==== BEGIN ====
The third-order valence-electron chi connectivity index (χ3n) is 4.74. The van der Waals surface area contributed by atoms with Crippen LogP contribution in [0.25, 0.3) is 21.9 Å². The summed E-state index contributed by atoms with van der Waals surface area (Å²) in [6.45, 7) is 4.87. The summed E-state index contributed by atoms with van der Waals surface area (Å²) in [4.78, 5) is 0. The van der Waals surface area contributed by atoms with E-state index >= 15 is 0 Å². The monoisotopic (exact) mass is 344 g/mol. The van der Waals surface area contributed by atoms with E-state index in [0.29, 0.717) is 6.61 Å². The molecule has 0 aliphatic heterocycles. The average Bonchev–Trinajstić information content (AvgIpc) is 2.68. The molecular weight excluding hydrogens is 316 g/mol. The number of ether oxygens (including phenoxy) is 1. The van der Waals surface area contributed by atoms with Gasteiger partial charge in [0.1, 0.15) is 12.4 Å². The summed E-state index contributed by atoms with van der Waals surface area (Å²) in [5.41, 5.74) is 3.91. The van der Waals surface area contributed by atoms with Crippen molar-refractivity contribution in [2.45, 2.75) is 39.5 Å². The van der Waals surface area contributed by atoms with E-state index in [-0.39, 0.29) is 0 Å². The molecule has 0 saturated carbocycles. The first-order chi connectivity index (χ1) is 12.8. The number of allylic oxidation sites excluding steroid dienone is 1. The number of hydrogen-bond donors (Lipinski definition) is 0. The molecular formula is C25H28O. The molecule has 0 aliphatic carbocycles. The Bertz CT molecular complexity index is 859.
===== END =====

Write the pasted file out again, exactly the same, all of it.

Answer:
The third-order valence-electron chi connectivity index (χ3n) is 4.74. The van der Waals surface area contributed by atoms with Crippen LogP contribution in [0.25, 0.3) is 21.9 Å². The summed E-state index contributed by atoms with van der Waals surface area (Å²) in [6.45, 7) is 4.87. The summed E-state index contributed by atoms with van der Waals surface area (Å²) in [4.78, 5) is 0. The van der Waals surface area contributed by atoms with E-state index >= 15 is 0 Å². The monoisotopic (exact) mass is 344 g/mol. The van der Waals surface area contributed by atoms with E-state index in [0.29, 0.717) is 6.61 Å². The molecule has 0 aliphatic heterocycles. The average Bonchev–Trinajstić information content (AvgIpc) is 2.68. The molecular weight excluding hydrogens is 316 g/mol. The number of ether oxygens (including phenoxy) is 1. The van der Waals surface area contributed by atoms with Gasteiger partial charge in [0.1, 0.15) is 12.4 Å². The summed E-state index contributed by atoms with van der Waals surface area (Å²) in [5.41, 5.74) is 3.91. The van der Waals surface area contributed by atoms with Crippen molar-refractivity contribution in [2.45, 2.75) is 39.5 Å². The van der Waals surface area contributed by atoms with E-state index in [-0.39, 0.29) is 0 Å². The molecule has 0 saturated carbocycles. The first-order chi connectivity index (χ1) is 12.8. The number of allylic oxidation sites excluding steroid dienone is 1. The number of hydrogen-bond donors (Lipinski definition) is 0. The molecular formula is C25H28O. The molecule has 0 aliphatic carbocycles. The Bertz CT molecular complexity index is 859.